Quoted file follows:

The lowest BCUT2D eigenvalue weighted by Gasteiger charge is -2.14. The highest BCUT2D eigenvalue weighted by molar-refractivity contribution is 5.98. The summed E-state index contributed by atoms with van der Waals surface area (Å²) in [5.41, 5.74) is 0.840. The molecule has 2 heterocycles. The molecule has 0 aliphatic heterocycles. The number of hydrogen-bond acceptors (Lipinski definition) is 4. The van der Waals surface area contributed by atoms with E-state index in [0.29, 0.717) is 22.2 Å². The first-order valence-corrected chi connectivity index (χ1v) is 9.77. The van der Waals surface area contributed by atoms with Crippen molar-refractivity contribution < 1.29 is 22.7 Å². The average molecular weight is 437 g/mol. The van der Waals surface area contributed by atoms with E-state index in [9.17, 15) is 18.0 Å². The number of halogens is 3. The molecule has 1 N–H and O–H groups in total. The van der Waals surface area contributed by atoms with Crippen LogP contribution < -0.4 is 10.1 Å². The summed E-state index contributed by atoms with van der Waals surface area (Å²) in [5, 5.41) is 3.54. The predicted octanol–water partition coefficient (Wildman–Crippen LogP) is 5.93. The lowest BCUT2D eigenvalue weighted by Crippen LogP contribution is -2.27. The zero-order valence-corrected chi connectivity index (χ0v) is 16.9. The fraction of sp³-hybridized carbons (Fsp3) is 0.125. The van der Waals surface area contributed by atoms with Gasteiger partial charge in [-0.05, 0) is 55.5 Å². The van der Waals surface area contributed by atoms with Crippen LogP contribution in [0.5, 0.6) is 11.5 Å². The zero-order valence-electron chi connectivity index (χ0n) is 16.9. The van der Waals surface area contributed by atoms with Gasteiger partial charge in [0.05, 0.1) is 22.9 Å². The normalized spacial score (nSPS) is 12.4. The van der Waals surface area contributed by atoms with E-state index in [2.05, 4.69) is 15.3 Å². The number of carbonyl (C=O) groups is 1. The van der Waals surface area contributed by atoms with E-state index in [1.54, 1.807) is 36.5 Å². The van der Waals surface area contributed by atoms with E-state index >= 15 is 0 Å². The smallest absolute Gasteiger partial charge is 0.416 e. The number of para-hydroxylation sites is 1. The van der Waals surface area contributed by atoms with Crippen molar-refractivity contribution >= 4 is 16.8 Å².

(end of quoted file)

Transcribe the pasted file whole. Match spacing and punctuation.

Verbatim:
The lowest BCUT2D eigenvalue weighted by Gasteiger charge is -2.14. The highest BCUT2D eigenvalue weighted by molar-refractivity contribution is 5.98. The summed E-state index contributed by atoms with van der Waals surface area (Å²) in [5.41, 5.74) is 0.840. The molecule has 2 heterocycles. The molecule has 0 aliphatic heterocycles. The number of hydrogen-bond acceptors (Lipinski definition) is 4. The van der Waals surface area contributed by atoms with E-state index in [0.29, 0.717) is 22.2 Å². The first-order valence-corrected chi connectivity index (χ1v) is 9.77. The van der Waals surface area contributed by atoms with Crippen molar-refractivity contribution < 1.29 is 22.7 Å². The average molecular weight is 437 g/mol. The van der Waals surface area contributed by atoms with E-state index in [9.17, 15) is 18.0 Å². The number of halogens is 3. The molecule has 1 N–H and O–H groups in total. The van der Waals surface area contributed by atoms with Crippen LogP contribution < -0.4 is 10.1 Å². The summed E-state index contributed by atoms with van der Waals surface area (Å²) in [5, 5.41) is 3.54. The predicted octanol–water partition coefficient (Wildman–Crippen LogP) is 5.93. The lowest BCUT2D eigenvalue weighted by Crippen LogP contribution is -2.27. The zero-order valence-corrected chi connectivity index (χ0v) is 16.9. The fraction of sp³-hybridized carbons (Fsp3) is 0.125. The van der Waals surface area contributed by atoms with Gasteiger partial charge in [-0.05, 0) is 55.5 Å². The van der Waals surface area contributed by atoms with Crippen LogP contribution in [0.5, 0.6) is 11.5 Å². The zero-order valence-electron chi connectivity index (χ0n) is 16.9. The van der Waals surface area contributed by atoms with Gasteiger partial charge in [0.05, 0.1) is 22.9 Å². The normalized spacial score (nSPS) is 12.4. The van der Waals surface area contributed by atoms with E-state index in [2.05, 4.69) is 15.3 Å². The number of carbonyl (C=O) groups is 1. The van der Waals surface area contributed by atoms with E-state index in [1.54, 1.807) is 36.5 Å². The van der Waals surface area contributed by atoms with E-state index >= 15 is 0 Å². The smallest absolute Gasteiger partial charge is 0.416 e. The number of para-hydroxylation sites is 1. The van der Waals surface area contributed by atoms with Crippen molar-refractivity contribution >= 4 is 16.8 Å².